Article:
According to NASA Administrator Thomas O. Paine, the decision to make the plaque was a last-minute affair in which he and Wallis H. Shapley, an Associate Deputy Administrator, sketched the design, called in an artist to draw it properly, and sent the result to the White House for approval. However, Paine’s account is contradicted by Jack A. Kinzler, an engineer at the Manned Spacecraft Center. This account stated that when Robert R. Gilruth phoned seeking ideas for how to celebrate the landing, Kinzler suggested a plaque to be left on the descent stage. Kinzler and colleague David L. McCraw produced a prototype that featured a US flag of red, white and blue paints baked into the etched figure in stainless steel, together with the signatures of the crew and the name of the landing site – on the assumption this would be named. Gilruth replaced the flag by two hemispheres with continental outlines devoid of national boundaries, to identify the planet of origin. Kinzler said that, ‘‘Once the plaque concept was approved, NASA headquarters took it over.’’ When it was sent to the White House, Nixon changed the wording to past tense, and asked that his signature be added. Julian Scheer, head of the Public Affairs Office, has added a twist to the story, saying that NASA refused a suggestion by Nixon that ‘under God’ be inserted after the word ‘peace’.[37] The plaque’s design was made public shortly prior to launch. The astronauts had not been involved in the project, but felt it was tastefully done.

‘‘Are you ready for the camera?’’ Armstrong asked.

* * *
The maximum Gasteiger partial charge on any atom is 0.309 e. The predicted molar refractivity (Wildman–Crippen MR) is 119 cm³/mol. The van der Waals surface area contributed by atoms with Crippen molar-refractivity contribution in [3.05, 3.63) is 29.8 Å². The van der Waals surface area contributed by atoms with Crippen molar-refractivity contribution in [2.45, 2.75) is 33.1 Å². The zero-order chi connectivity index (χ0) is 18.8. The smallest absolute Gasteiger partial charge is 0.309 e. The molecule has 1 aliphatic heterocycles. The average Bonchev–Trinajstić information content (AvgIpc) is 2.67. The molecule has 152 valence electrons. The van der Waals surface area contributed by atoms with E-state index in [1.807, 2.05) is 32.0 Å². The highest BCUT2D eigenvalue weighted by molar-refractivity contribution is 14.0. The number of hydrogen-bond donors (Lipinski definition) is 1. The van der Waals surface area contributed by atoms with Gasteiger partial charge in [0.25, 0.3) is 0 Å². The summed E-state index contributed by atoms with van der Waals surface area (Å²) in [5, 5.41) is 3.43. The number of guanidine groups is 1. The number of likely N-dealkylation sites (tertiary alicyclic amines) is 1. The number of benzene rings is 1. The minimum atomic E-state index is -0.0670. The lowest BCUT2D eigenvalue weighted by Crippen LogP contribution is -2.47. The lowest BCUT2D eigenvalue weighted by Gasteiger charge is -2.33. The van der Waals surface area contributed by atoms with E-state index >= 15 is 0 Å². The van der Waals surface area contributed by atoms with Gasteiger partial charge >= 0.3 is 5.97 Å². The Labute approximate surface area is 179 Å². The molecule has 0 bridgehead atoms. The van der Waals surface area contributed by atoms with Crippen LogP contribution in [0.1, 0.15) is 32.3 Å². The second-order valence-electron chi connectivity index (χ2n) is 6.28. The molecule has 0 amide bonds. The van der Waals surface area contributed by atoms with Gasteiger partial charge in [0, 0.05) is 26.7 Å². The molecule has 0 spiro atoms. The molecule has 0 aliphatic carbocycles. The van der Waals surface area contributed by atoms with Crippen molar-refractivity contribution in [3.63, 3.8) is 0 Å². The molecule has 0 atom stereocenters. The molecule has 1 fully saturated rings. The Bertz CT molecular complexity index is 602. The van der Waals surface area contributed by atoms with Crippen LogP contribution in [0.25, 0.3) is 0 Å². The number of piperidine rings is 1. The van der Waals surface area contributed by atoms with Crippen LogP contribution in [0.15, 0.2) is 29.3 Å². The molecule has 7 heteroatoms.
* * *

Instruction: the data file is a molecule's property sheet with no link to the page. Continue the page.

Although Aldrin was scheduled to use the Hasselblad soon, he decided not to take it yet, ‘‘No. I’ll get it later.’’ He was closely following the checklist, and the next item was to relocate the television camera, ‘‘You take the television on out.’’

Having pulled a strap on the MESA to release the tripod on which he was to mount the television camera, Armstrong prompted, ‘‘Would you pull out some of my cable for me, Buzz?’’

‘‘How is the temperature on there?’’ Aldrin asked, as he drew the cable from a dispenser on the MESA. A temperature-sensitive patch on the television camera was designed to darken with increasing temperature; it was still white, indicating that the camera had not overheated while being tested prior to the deployment of the MESA.

‘‘The temperature of the camera is showing ‘cold’,’’ Armstrong reported. He transferred the camera from the MESA to the tripod, and set off with it northwest, dragging the cable out as he went. On the way, something shiny on the bottom of a small crater attracted his attention. It was later concluded that this was a piece of glass, formed by the heat of a high-speed impact melting the regolith. In fact, there are two types of crater, ‘primary’ and ‘secondary’, with the primary produced by the impact of an object from space at cosmic velocity, and the secondary by the fall of ejecta issued by another impact. Since ejecta expelled faster than about 1.5 miles per second will escape the Moon, the speed of a secondary impact is necessarily at least an order of magnitude lower than that of a primary, and because kinetic energy is proportional to the square of the velocity, the energy of a primary strike for a specific mass greatly exceeds that of a secondary, and is sufficient to melt and fuse regolith.